This week’s features: BBC’s poor decision to cover study claiming vitamin B protects against air pollution and experts join ELP in criticizing ‘precision insurance.’
I would doubt whether it gives a prediction of life expectancy … that is by itself accurate to any useful extent.
— John Greally, director of the Center for Epigenomics at Albert Einstein College of Medicine
How can we minimize the health impact of air pollution? Invest in new clean burning technologies? The BBC says to eat more spinach.
According to the World Health Organization, 92 percent of the world’s population lives in places where air quality is below WHO standards. Air pollution is linked to numerous health maladies, such as cardiovascular diseases, stroke, chronic obstructive pulmonary disease and lung cancer. The WHO also reports that nearly 3 million deaths a year are linked to exposure to outdoor air pollution.
A recent article, titled “Vitamins may have ‘protective effect’ against air pollution” on the BBC site discussed this problem. The story centered around a February 2017 study in Proceedings of the National Academy of Sciences. The study, lead by Jia Zhong from Harvard School of Public Health, investigated epigenetic changes in immune cells that are linked to exposure to air pollution. The results showed that people who took vitamin B supplements were protected from these changes.
“I think that B vitamins are a likely hope that we can potentially utilize as an individualized treatment to complement the policy regulations to minimize the impacts of air pollution,” said Zhong.
However, there are several reasons to doubt these findings. First, of all the study was done on just ten people, a sample size that is far too small to make important conclusions. The individuals in the study were also exposed to levels of artificial pollution and even the authors admit the doses of vitamin B were excessive.
The study also examined epigenetic changes on mitochondrial DNA, a part of the cell that is important for producing cellular energy. However, mitochondrial epigenetics is a very poorly understood process and controversial topic. A recent study in Nature found that most studies of mitochondrial methylation may be completely unreliable.
To their credit, the BBC story, authored by environmental correspondent
In the March 6th Epigenetics Around the Web, I dissected a plan by the life insurance company GWG Life to use epigenetics data to determine people’s life expectancy. While there have been several studies that have found some correlations between changes in epigenetic marks and health, I don’t believe we know enough about what causes these changes to use it to make important decisions.
The company calls this ‘precision insurance.’ I called it a “serious miscarriage of science.” Needless to say, the company was not happy, tweeting in response:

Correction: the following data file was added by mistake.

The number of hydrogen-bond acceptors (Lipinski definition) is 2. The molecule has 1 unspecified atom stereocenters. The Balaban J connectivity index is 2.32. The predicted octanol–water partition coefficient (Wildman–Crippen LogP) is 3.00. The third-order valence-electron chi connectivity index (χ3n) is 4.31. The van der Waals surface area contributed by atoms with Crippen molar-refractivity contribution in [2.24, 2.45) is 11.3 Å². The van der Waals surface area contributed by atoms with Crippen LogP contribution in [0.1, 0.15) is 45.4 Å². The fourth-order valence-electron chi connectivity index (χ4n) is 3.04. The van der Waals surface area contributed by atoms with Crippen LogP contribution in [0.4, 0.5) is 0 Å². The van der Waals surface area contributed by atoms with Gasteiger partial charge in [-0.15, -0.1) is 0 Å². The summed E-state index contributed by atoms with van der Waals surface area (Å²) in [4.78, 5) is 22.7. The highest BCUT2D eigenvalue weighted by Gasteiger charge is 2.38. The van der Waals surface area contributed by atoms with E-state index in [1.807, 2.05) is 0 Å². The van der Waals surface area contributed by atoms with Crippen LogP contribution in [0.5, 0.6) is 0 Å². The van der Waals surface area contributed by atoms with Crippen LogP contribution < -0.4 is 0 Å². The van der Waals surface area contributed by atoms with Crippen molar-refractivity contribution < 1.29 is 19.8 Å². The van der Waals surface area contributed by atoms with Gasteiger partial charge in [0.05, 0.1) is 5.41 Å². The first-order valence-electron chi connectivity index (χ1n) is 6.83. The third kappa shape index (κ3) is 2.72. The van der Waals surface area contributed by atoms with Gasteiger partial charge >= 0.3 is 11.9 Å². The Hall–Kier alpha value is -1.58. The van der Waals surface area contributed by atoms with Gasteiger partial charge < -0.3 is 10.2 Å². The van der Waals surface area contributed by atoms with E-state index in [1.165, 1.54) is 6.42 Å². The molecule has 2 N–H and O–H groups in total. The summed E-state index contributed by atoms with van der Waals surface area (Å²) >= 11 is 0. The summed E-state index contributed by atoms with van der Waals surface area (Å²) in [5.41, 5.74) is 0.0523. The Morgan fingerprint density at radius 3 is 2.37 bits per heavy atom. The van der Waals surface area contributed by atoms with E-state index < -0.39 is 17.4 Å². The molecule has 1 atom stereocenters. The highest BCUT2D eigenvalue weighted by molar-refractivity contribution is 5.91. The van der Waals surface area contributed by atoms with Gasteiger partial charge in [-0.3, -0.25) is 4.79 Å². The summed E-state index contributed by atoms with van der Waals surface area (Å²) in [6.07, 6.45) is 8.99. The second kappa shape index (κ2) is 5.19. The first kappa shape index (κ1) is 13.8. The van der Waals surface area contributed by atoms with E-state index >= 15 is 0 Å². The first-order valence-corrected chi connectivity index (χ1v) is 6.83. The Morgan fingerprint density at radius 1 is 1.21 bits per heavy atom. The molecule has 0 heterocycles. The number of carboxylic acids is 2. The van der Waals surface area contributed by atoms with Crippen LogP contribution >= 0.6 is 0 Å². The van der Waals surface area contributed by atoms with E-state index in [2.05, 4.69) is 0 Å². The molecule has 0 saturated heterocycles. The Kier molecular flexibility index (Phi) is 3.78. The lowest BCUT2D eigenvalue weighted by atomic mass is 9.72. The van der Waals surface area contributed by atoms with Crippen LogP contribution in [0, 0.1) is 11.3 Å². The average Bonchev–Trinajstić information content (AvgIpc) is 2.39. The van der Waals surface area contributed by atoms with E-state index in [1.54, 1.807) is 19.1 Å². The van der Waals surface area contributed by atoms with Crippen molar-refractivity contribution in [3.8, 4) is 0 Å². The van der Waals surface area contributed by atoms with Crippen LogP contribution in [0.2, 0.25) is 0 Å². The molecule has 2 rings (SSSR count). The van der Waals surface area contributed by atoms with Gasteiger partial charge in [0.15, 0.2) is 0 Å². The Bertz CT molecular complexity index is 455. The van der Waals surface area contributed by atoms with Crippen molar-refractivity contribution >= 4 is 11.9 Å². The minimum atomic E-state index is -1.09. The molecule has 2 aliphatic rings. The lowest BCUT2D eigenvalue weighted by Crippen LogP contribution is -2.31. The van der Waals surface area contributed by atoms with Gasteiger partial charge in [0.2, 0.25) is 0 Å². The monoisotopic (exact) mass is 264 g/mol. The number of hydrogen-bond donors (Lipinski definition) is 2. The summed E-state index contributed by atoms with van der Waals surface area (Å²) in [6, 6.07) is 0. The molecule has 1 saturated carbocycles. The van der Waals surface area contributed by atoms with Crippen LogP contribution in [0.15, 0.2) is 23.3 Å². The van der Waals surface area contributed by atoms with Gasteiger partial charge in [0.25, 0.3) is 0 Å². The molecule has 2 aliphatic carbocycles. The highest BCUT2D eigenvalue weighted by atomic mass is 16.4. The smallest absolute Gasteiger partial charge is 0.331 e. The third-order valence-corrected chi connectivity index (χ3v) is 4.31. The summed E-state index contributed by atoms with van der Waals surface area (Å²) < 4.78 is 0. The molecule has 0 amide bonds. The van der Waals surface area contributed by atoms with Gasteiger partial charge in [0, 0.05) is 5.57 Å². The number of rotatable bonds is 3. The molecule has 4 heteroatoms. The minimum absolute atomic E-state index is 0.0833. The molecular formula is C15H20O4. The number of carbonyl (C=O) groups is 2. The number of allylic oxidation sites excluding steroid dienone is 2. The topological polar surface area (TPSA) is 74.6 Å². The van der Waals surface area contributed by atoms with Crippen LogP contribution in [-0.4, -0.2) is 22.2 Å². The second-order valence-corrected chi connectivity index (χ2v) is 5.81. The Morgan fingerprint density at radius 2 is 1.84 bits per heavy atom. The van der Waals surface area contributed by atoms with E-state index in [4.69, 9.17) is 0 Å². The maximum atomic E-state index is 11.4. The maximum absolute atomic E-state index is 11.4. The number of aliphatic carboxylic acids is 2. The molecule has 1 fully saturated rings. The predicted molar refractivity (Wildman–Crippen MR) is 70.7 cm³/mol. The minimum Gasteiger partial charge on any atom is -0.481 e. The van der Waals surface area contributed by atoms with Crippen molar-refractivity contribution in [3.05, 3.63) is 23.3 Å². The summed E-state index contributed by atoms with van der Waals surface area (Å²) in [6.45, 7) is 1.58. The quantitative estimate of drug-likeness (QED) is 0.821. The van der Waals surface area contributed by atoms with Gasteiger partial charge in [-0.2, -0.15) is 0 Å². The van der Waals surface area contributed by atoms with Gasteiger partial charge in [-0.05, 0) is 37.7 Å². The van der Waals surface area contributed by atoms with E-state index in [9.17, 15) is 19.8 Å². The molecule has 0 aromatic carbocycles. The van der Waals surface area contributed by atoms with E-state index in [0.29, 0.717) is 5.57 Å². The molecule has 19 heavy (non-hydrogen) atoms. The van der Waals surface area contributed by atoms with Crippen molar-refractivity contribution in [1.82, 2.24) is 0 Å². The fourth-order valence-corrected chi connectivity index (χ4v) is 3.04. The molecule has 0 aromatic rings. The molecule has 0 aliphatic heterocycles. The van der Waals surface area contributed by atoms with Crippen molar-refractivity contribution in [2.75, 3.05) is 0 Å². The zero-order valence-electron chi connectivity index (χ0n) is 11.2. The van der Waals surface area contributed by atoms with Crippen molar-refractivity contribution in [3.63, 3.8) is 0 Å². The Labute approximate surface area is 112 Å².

Unfortunately, for GWG Life, I’m not alone in my disapproval. Numerous scientists and communicators took to Twitter to criticize the company. Cath Ennis, science writer whose recent book Introducing Epigenetics: A Graphic Guide, was profiled on ELP, was shocked:
Cheryl Keller Capone, molecular biologist at Penn State echoed my concerns:
John Greally, director of the Center for Epigenomics at Albert Einstein College of Medicine, was the most critical calling it “grotesque:”
Greally also told STAT, “I would doubt whether it gives a prediction of life expectancy … that is by itself accurate to any useful extent.” Arguably the most damning comments are from Steve Horvath, UCLA epigeneticist, who developed the algorithm (often called the ‘epigenetic clock’) that GWG used to predict life expectancy and health. Horvath refused to endorse their decision to use his clock.
On March 12, New York Time’s columnist Nicholas Kristof wrote that men should be worried about their sperm health because of environmental toxins and endocrine disruptors. Geoffrey Kabat, cancer epidemiologist at the Albert Einstein College of Medicine, said that Kristof’s article is not supported by science.
Scientists used to think cancer was caused only by genetic mutations that were either inherited or caused by an environmental trigger such as smoking. But our understanding of cancer is evolving and now it appears that epigenetic changes can cause cancer too.
University of Nebraska epigeneticist Sally Mackenzie is a pioneer in epigenetics in agriculture. Her lab has been able to epigenetically improve plants—including soybeans, tomatoes and sorghum—which have shown increased yields and stress tolerance.
Nicholas Staropoli is the director of the Epigenetics Literacy Project. He has an M.A. in biology from DePaul University and a B.S. in biomedical sciences from Marist College. Follow him on Twitter @NickfrmBoston